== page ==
- The failures that were revealed from the Banking Royal Commission have further highlighted the extreme complexity of the current regulatory frameworks in financial advice
- We need to re-examine the complex regulatory frameworks that govern how advisory services are provided in Australia
- We are seeking members’ feedback to bring these issues to life and feed into how we build the roadmap to reform
The accounting bodies' shared goal is to advocate for reform that reduces complexity, improves efficiency and drives harmonisation to better enable the provision of affordable, accessible and quality advice to business and consumers.
Following years of reform and constant legislative change, increasing regulation and compliance requirements have become the norm for professional accountants providing advisory services.
This has increased both the cost and time burden associated with providing high-quality services to clients. These rising costs and complex regulations are driving many professional accountants to question which advisory services they can continue to provide to their clients.
The failures that were revealed from the Banking Royal Commission have further highlighted the extreme complexity of the current regulatory frameworks in financial advice, which are not in sync with each other.
It is time to draw a line in the sand and end the constant layers of change.
We need to re-examine the complex regulatory frameworks that govern how advisory services are provided in Australia.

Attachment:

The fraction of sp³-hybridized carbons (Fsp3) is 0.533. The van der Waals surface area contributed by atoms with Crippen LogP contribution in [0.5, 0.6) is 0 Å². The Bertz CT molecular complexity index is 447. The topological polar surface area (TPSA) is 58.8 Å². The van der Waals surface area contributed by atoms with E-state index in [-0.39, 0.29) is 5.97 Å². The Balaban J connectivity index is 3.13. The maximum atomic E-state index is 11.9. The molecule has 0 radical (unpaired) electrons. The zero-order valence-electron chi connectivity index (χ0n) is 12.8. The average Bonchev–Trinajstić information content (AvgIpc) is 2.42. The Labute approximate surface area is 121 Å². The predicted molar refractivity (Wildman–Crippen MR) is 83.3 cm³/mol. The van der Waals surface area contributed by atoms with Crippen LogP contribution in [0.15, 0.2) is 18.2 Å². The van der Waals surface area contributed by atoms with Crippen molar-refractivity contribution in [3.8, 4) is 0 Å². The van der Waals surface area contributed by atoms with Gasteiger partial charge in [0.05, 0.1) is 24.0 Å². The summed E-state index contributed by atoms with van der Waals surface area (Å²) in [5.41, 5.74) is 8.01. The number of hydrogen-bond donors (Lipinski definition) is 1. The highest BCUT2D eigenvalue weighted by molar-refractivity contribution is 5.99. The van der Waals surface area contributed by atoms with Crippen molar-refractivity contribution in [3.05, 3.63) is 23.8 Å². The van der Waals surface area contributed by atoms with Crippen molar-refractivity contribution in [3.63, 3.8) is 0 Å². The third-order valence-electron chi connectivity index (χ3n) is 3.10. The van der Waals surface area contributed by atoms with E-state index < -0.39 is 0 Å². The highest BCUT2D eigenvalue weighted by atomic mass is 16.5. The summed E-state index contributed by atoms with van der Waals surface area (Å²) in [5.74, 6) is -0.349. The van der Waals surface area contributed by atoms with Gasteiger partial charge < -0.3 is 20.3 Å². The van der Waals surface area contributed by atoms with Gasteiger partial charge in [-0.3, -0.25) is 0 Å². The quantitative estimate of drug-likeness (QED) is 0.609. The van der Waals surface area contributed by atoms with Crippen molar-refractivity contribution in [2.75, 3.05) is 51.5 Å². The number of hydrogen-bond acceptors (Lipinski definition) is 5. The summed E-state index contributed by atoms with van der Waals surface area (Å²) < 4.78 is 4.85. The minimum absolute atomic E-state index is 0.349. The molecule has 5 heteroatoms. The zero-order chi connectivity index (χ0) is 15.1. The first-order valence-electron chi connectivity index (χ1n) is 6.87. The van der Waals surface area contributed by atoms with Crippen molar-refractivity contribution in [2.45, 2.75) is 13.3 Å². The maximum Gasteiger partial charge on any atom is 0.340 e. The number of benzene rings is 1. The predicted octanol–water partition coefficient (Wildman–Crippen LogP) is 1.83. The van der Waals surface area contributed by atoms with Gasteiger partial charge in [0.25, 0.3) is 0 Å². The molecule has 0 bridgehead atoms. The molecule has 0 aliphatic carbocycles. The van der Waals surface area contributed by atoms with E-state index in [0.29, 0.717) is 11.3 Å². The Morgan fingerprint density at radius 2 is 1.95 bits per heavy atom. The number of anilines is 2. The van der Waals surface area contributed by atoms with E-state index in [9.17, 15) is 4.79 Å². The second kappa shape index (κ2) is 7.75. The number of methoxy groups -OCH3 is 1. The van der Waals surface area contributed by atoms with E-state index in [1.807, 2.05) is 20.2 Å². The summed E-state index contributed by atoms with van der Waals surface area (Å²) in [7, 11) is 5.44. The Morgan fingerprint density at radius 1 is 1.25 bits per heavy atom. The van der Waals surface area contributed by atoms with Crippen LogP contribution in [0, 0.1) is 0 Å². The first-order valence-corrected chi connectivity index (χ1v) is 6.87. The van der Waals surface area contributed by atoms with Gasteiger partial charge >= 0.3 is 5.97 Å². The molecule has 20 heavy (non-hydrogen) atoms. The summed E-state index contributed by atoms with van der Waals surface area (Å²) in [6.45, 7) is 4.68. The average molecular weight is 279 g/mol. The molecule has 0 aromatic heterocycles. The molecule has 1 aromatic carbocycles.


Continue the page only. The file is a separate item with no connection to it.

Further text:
The shared objective
Presenting a united front, the accounting profession will work together to advocate for a regulatory framework that encourages and enables the provision of affordable, accessible and quality advice by professionals and seeks to engage and inform and not overwhelm, the consumer in the process.
The key drivers are to reduce complexity, improve efficiency and drive harmonisation across different regulatory frameworks.
Given the impacts of an ageing population, compulsory retirement savings, and ongoing concerns around financial literacy, Australians need greater access to affordable, quality advice.
Yet, for the first time in the best part of two decades there is a very real risk of an advice gap in the market.
Given this, one of the first areas the three professional bodies will focus on is how to support and encourage professional accountants who practice under a limited or full AFSL to continue providing financial planning advisory services.
With the education and professional standards reforms under FASEA, the recommendations of the Banking Royal Commission progressively being implemented and the current review of the Tax Practitioners' Board, now more than ever the focus must be on how to untangle the regulatory complexity of this sector.
We are seeking members' feedback to bring these issues to life and feed into how we build the roadmap to reform. We encourage you to continue to share your experiences in dealing with regulatory complexity to email@example.com.
Together we will build a broader and robust solution that will enable both businesses and Australians to not only access the advice they need but to fully understand that advice.
Share your views
We are seeking further member feedback.Email Us